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US Republican presidential candidate Mitt Romney speaks in the rain during a rally in Newport News, Virginia. He's trying to rake in Wall Street money, with just a few weeks left until the election.
Mr. Romney and Mr. Ryan go in seach of Wall Street money, with cocktails and photo ops at a Hilton in New York: "[A] batch of hedge fund and private equity bigwigs show up on the list, underscoring the broad and deep backing that Mr. Romney is receiving from the upper echelons of Wall Street." (DealBook)
Make more stuff, people! Retail sales in September beat expectations: "[D]ata show that 'consumers are out in force, buying everything that isn’t nailed down.'" (LATimes)
How not to make money: "Endowments and foundations had the worst returns of any class of institutional investor in the year through June, gaining 0.37 percent." (Bloomberg)
A venture capital goes to the Interwebs for a new brand identity — and doesn't do it on spec: "[E]veryone creating new work for this project will be compensated — not just the one winner who will carry out our complete brand identity." (USV)
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WASHINGTON, DC - DECEMBER 07: Senate Majority Leader Harry Reid (D-NV) (C) holds a news conference about extending the payroll tax cut with Senate Majority Whip Richard Durbin (D-IL) (L) and U.S. Sen. Robert Casey (D-PA) at the U.S. Capitol December 7, 2011 in Washington, DC. Reid promised that the tax cut, which is set to expire at the end of the year, will be extended even if he has to keep the Senate in session through the holidays. (Photo by Chip Somodevilla/Getty Images)
The debate in Congress over the payroll tax-cut extension, which is going down the same route as...pretty much every other debate in Congress this session, has created a sort of political Bizarro World. The proposed legislation wouldn't just extend the payroll tax cut, it would also tackle other funding issues. But the payroll tax-cut is where the action is.
The concern, among a strange axis of conservative Republicans and liberal Democrats, is that extending the tax cut will threaten Social Security. Benefits outpaced revenues in 2010. But as this chart from the New York Times shows, that's not unprecedented — Social Security payments ran above revenues in the 1970s and '80s.
However, since the late 1980s, Social Security has been running a surplus, with the extra money invested in interest-earning Treasury bonds. That funds now stands at $2.6 trillion. The cost of the payroll tax cut? $105 billion.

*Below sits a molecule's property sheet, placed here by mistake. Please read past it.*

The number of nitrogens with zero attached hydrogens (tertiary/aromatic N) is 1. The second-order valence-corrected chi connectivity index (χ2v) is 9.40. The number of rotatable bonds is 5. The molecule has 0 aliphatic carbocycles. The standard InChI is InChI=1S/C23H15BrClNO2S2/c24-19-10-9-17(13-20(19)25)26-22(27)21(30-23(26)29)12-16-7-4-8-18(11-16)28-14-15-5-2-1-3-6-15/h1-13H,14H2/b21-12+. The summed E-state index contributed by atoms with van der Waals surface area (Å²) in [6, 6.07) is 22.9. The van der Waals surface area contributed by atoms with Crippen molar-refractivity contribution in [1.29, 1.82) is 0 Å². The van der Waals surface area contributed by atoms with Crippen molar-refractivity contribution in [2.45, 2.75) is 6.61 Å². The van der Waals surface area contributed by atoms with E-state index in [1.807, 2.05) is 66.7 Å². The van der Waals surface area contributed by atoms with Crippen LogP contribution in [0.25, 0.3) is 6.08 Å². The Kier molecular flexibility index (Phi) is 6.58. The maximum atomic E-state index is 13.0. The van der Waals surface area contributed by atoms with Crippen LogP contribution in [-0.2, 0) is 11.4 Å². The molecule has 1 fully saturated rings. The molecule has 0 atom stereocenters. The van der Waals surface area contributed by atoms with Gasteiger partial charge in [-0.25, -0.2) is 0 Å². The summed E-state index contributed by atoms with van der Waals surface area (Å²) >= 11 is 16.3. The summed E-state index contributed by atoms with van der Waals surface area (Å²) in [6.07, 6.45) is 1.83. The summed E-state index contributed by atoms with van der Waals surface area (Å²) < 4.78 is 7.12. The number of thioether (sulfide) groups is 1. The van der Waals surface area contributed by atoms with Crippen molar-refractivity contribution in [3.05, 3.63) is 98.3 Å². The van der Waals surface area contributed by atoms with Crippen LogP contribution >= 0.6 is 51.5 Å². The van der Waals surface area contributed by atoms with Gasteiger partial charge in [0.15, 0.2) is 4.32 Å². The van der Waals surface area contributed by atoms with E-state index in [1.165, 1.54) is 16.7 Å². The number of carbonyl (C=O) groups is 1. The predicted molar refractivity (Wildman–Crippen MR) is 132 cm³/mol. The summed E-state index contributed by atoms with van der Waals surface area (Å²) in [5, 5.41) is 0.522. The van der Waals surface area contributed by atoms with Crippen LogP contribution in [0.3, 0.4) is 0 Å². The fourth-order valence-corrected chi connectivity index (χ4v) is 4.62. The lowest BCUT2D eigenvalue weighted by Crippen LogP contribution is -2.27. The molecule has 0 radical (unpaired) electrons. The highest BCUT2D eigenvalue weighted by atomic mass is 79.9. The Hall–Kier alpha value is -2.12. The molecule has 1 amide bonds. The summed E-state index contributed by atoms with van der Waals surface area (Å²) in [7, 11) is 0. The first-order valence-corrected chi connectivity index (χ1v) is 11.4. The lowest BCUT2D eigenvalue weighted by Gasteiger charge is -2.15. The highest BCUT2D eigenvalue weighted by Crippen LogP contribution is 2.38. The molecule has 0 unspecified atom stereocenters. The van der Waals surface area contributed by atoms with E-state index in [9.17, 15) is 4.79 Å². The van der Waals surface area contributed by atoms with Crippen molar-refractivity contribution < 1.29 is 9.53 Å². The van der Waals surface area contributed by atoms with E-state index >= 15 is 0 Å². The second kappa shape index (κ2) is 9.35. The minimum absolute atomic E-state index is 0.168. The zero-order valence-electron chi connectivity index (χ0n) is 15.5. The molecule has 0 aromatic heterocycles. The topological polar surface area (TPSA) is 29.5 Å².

So, you might have heard by now that the Congressional "Supercommittee," a bipartisan effort to overcome partisan gridlock, has succumbed to...partisan gridlock.
This is from USA Today:
Republicans refused to cross their ideological line against increasing taxes. Democrats refused to allow cuts in popular programs that serve the elderly and poor without a compensating growth of government income, especially from the wealthiest Americans.
No one really knew what the Supercommittee was doing, anyway, so the sham of its negotiations — which looked as if they would have high sham potential from the git-go — ended in #EPICFAIL shouldn't shock anyone. But the USA Today report is admirable for starkly stating the core difference between the two sides.
That said, it's easy to cast the Democrats as pro-tax, in the interest of being pro-poor and pro-old folks, while saying that the Republicans wouldn't raise taxes if the future of the, um...republic depended on it.
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GOP Presidential Candidate Rick Perry
I honestly didn't think anyone could — or would — come up with a worse plan for U.S. tax reform than Herman Cain did with his 999 proposal. But Texas Gov. Rick Perry just released his "Cut, Balance and Grow" plan, which is also being referred to as the "20-20" plan, echoing Cain's 999. The difference is that Perry replaces Cain's 9 percent flat income and corporate taxes with a 20 percent flat tax for both. But there's more! And just in time for Halloween, it's...terrifying!
I'd like to call it stupid, but ridiculously stupid would be better.
The plan has four key pieces:
- Americans will be able to choose between the current tax system and the 20-percent flat tax.
- Corporations will see their tax rate cut from an average of 35 percent under the current system to a flat 20 percent with Perry's plan.
- Federal spending would be capped at 18 percent of GDP, which Perry argues is the average since 1960. This will, he insists, balance the budget by 2020.
- Workers would be able to opt out of Social Security.
If you followed my live-econoblogging of last night's Republican debate at the Reagan Library, you know that Gov. Rick Perry of Texas refused to back down on his assertion that Social Security is a "Ponzi scheme." Bear in mind that Perry has been on the record with this position for a while, but most of the post-debate punditry focused on whether it was politically wise for him to so stridently restate the view.
Perry was clearly playing to his base — and maybe even providing some cover for his lack of a comprehensive economic plan compared to Mitt Romney, who laid out his jobs plan in detail prior to the debate. Regardless, he's certainly not the first person to call Social Security a Ponzi scheme, but he's the latest and arguably most prominent figure to completely misrepresent how Social Security actually works.